The Cabin, Escape from the City - Book cover

The Cabin, Escape from the City

Lexi Martin

Age Rating


Brooke is exhausted after too many long days (and nights) doing her corporate job. When Aunt Maggie leaves Brooke her woodsy cabin upstate, it’s clearly a sign. It’s time to get away from New York City.

Brooke isn’t looking for a man, although she can’t help but notice the handsome and observant guy at the local store.

What she needs is a rest. What she finds is better.

Age Rating: 18+

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The Call from the Lawyer

It was a cool October day in the city. As I walked down the sidewalk, I noticed a few leaves dancing on the ground in the wind. It was starting to change seasons, and I was ready for the fall.

The streets were busy with yellow cabs, food carts, and everyone talking on their phones. I had to dodge a younger kid on a scooter who almost made me scatter my folder of paperwork all over the ground. That would have been a few days’ worth of work wasted. But I still enjoyed the daily hustle of New York City.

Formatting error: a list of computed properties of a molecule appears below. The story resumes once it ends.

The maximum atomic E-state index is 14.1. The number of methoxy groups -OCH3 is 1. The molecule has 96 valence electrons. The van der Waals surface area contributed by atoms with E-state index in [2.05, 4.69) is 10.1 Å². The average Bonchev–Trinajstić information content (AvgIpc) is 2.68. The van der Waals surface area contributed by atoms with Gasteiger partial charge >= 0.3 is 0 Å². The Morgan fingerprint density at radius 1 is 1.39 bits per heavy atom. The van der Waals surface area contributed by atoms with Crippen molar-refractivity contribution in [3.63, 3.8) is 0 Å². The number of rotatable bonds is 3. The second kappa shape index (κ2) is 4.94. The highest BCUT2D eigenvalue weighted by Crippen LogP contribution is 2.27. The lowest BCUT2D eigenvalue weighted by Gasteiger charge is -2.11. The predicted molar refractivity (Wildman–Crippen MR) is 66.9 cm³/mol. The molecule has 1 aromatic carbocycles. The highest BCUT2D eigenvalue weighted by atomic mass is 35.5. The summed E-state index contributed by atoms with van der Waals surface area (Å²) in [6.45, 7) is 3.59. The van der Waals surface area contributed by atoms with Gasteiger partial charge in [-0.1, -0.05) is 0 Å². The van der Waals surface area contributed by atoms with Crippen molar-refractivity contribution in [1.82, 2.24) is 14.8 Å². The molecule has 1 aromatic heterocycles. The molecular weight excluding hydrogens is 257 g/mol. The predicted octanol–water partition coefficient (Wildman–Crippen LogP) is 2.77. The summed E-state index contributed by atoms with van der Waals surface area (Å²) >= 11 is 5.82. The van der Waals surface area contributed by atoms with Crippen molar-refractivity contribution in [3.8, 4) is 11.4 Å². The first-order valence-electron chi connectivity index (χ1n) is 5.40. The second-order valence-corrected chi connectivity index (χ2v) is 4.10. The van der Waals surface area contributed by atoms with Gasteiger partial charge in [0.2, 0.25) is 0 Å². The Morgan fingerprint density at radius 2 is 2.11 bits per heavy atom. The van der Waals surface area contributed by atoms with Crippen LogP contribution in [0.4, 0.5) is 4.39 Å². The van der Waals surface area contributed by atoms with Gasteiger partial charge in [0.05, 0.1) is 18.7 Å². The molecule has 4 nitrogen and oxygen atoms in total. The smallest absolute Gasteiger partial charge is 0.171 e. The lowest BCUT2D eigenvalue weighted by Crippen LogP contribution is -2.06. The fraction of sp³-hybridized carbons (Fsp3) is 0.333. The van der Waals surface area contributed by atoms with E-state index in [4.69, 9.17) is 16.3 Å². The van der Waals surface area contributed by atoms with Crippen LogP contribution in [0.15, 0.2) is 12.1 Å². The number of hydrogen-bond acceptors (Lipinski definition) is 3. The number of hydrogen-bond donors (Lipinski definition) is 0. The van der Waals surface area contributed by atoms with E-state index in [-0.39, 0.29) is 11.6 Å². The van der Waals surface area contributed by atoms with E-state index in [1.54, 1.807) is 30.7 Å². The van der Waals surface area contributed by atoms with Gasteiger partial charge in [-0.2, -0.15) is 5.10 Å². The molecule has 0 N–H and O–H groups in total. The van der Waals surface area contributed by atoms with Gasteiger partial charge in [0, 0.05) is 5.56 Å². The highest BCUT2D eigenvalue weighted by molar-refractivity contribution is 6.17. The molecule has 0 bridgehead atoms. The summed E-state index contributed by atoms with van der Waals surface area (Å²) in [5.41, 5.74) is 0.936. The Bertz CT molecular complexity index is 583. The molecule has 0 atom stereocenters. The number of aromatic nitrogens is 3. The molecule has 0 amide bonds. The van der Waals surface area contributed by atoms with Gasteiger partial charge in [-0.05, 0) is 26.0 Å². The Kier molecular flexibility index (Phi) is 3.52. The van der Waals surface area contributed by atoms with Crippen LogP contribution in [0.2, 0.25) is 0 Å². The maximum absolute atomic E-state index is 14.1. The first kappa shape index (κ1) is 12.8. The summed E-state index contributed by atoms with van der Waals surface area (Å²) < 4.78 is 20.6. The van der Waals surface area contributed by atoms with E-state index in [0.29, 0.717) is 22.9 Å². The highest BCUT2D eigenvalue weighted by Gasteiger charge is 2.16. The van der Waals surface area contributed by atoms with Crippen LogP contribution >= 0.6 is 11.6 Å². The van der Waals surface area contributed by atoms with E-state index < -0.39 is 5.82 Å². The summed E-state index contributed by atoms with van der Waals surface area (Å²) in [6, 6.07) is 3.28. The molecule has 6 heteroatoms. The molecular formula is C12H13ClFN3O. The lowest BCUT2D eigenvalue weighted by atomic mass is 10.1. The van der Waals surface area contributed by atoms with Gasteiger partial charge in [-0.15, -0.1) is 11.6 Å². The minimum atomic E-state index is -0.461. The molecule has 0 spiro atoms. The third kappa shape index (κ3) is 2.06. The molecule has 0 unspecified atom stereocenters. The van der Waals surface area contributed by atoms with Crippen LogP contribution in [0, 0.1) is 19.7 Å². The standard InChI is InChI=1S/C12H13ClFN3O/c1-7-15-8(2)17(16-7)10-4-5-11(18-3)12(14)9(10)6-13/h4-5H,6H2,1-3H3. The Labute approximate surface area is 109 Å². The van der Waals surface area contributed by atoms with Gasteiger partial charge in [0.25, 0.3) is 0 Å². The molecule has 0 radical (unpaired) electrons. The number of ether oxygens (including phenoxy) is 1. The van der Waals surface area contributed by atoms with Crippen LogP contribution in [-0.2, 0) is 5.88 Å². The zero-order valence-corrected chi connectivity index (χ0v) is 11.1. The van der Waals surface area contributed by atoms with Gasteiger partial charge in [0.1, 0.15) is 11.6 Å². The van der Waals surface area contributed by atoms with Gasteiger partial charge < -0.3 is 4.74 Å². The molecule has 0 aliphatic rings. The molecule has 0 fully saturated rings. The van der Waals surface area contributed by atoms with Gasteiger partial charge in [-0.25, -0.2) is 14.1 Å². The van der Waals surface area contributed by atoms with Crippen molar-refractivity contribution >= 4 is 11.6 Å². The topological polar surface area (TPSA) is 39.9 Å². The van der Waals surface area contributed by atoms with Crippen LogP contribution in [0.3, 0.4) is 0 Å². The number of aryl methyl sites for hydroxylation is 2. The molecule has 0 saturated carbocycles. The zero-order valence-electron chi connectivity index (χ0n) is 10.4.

And I loved most of my co-workers. I was meeting my favorite one right now.

“Leah, I’m right behind you. Slow down,” I shouted. We were meeting for coffee around the corner from work to catch up.

She stopped in her tracks and turned around to give me a huge hug.

“Brooke, you look beautiful. How are you? Ready to catch up?” The excitement in her voice to see me made me instantly wake up. We were both stuck working on separate projects at work and hadn’t gotten to hang out in weeks.

“I have been good, tired, you know. Busy, overworked, the usual. Let’s get inside and catch up.”

Leah opened the café door, and we made our way in to join the line of patrons.

Tired was an understatement. I was exhausted. I had been working my butt off over the summer, so many extra hours and long nights. Trying to work my way up the corporate ladder, but never feeling like I was getting anywhere.